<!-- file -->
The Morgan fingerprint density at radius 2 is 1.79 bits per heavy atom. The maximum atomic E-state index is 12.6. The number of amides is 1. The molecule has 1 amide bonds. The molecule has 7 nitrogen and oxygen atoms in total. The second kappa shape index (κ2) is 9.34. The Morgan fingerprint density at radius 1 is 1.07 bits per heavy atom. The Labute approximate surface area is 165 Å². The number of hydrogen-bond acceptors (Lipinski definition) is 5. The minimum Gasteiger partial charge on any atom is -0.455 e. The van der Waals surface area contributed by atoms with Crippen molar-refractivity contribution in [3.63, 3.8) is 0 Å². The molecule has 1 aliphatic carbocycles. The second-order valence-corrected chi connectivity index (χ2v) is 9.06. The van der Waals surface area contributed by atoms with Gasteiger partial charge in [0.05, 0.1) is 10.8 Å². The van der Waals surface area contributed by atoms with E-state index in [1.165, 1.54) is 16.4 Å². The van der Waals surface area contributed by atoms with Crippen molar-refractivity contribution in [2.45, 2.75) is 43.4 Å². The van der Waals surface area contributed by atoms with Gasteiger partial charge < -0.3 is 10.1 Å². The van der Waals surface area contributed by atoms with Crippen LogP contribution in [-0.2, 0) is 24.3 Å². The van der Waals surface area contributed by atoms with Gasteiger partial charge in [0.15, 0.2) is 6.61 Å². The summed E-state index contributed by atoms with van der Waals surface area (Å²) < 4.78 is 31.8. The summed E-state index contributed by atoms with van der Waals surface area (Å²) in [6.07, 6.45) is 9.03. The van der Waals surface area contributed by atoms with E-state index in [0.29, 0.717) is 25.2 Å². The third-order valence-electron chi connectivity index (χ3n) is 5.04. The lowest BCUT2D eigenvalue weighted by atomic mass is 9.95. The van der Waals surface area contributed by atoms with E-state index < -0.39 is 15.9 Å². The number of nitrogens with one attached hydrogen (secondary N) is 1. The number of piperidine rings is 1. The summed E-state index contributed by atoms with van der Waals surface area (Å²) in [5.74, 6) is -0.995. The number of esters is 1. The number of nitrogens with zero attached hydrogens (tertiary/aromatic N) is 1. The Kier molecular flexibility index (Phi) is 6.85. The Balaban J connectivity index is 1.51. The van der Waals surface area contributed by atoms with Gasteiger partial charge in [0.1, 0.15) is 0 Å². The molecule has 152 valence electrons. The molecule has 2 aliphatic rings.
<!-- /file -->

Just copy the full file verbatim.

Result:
The Morgan fingerprint density at radius 2 is 1.79 bits per heavy atom. The maximum atomic E-state index is 12.6. The number of amides is 1. The molecule has 1 amide bonds. The molecule has 7 nitrogen and oxygen atoms in total. The second kappa shape index (κ2) is 9.34. The Morgan fingerprint density at radius 1 is 1.07 bits per heavy atom. The Labute approximate surface area is 165 Å². The number of hydrogen-bond acceptors (Lipinski definition) is 5. The minimum Gasteiger partial charge on any atom is -0.455 e. The van der Waals surface area contributed by atoms with Crippen molar-refractivity contribution in [3.63, 3.8) is 0 Å². The molecule has 1 aliphatic carbocycles. The second-order valence-corrected chi connectivity index (χ2v) is 9.06. The van der Waals surface area contributed by atoms with Gasteiger partial charge in [0.05, 0.1) is 10.8 Å². The van der Waals surface area contributed by atoms with E-state index in [1.165, 1.54) is 16.4 Å². The van der Waals surface area contributed by atoms with Crippen molar-refractivity contribution in [2.45, 2.75) is 43.4 Å². The van der Waals surface area contributed by atoms with Gasteiger partial charge < -0.3 is 10.1 Å². The van der Waals surface area contributed by atoms with Crippen LogP contribution in [-0.2, 0) is 24.3 Å². The van der Waals surface area contributed by atoms with Gasteiger partial charge in [0.15, 0.2) is 6.61 Å². The summed E-state index contributed by atoms with van der Waals surface area (Å²) < 4.78 is 31.8. The summed E-state index contributed by atoms with van der Waals surface area (Å²) in [6.07, 6.45) is 9.03. The van der Waals surface area contributed by atoms with E-state index in [0.29, 0.717) is 25.2 Å². The third-order valence-electron chi connectivity index (χ3n) is 5.04. The lowest BCUT2D eigenvalue weighted by atomic mass is 9.95. The van der Waals surface area contributed by atoms with E-state index < -0.39 is 15.9 Å². The number of nitrogens with one attached hydrogen (secondary N) is 1. The number of piperidine rings is 1. The summed E-state index contributed by atoms with van der Waals surface area (Å²) in [5.74, 6) is -0.995. The number of esters is 1. The number of nitrogens with zero attached hydrogens (tertiary/aromatic N) is 1. The Kier molecular flexibility index (Phi) is 6.85. The Balaban J connectivity index is 1.51. The van der Waals surface area contributed by atoms with Gasteiger partial charge in [0.1, 0.15) is 0 Å². The molecule has 152 valence electrons. The molecule has 2 aliphatic rings.